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A dish full of good advices from the RESOLV Career Day guests.

Have your career ready for l(a)unch!

Two RESOLV students helped to prepare the Career Day. They report.

Good dishes and good advices have one thing in common: We tend to forget them, if they are not well cooked up. On 7th June, for the first time, a very special dish – the Career Day – was prepared by RESOLV as a part of the Graduate School of Solvation (GSS) Summer School. By combining lectures from guest speakers from industry and socializing events, the Career Day gave the students the opportunity to meet with professionals and learn directly from their career experiences.

The event gathered 8 guest speakers and 66 participants and it was structured into four sessions: a) Short talks (Introduction of guest speakers); b) Lunch exchange in small groups of 6-8 people in order to make open interaction between students and guests; c) Panel discussion; d) Barbecue and Networking.

Such format mirrors the experience made by RESOLV in the past. Several career lecture series have proved to be a straightforward way to impart knowledge to students quickly. However, lectures give little opportunity for exchange. On the other hand, the Kaminabend events have proved to be a fruitful occasion for students to interact with professionals from industry. What if you have both ingredients (talks as well as direct interaction) on the same plate, wouldn’t it be more nutritious? The Career Day had exactly that aim, and could reach the broadest audience of students by being part of the Summer School. Besides, the Career Day (CD) was co-organized by four students.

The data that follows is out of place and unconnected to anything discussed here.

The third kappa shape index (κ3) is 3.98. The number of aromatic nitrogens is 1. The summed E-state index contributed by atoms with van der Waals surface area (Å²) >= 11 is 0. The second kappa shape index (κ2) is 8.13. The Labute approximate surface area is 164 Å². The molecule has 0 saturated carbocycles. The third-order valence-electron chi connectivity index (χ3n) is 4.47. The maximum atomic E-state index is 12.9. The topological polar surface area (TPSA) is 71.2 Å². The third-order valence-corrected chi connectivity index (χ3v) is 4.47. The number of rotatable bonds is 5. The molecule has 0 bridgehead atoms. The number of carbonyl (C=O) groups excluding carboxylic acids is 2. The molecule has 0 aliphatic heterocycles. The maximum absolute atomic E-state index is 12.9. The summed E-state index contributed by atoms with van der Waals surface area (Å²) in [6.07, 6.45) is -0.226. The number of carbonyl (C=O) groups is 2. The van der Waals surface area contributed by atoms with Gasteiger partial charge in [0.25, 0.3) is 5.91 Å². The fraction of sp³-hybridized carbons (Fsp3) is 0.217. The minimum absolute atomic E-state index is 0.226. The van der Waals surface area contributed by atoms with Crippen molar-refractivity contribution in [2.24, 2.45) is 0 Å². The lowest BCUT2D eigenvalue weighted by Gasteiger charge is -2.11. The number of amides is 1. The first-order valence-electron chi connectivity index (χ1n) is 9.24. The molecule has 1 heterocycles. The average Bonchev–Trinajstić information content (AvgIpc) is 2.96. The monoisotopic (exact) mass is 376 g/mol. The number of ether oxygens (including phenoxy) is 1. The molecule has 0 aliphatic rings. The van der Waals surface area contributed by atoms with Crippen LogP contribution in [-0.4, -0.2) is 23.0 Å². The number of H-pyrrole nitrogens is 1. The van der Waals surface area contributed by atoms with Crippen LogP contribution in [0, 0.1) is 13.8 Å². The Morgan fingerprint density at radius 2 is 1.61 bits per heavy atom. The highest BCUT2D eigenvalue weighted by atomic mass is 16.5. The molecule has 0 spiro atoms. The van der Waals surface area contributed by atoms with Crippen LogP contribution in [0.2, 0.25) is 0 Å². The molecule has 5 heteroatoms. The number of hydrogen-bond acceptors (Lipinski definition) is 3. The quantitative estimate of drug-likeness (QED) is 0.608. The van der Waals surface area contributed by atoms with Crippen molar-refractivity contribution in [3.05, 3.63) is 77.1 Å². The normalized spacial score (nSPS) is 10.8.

Being a part of the organization team.

Two months before the CD, the GSS office reached out with the following message, looking for students interested in the organization of the Career Day:

“This is your chance! Get in touch with the industry speakers and if you are a GSS member, get your public outreach points for the moderation!”

To us, it looked as an opportunity to contribute to RESOLV and plan our career steps by getting in touch with successful people in the industry. Furthermore, it was a chance to act as a scientific manager - one of the possible career options after the PhD.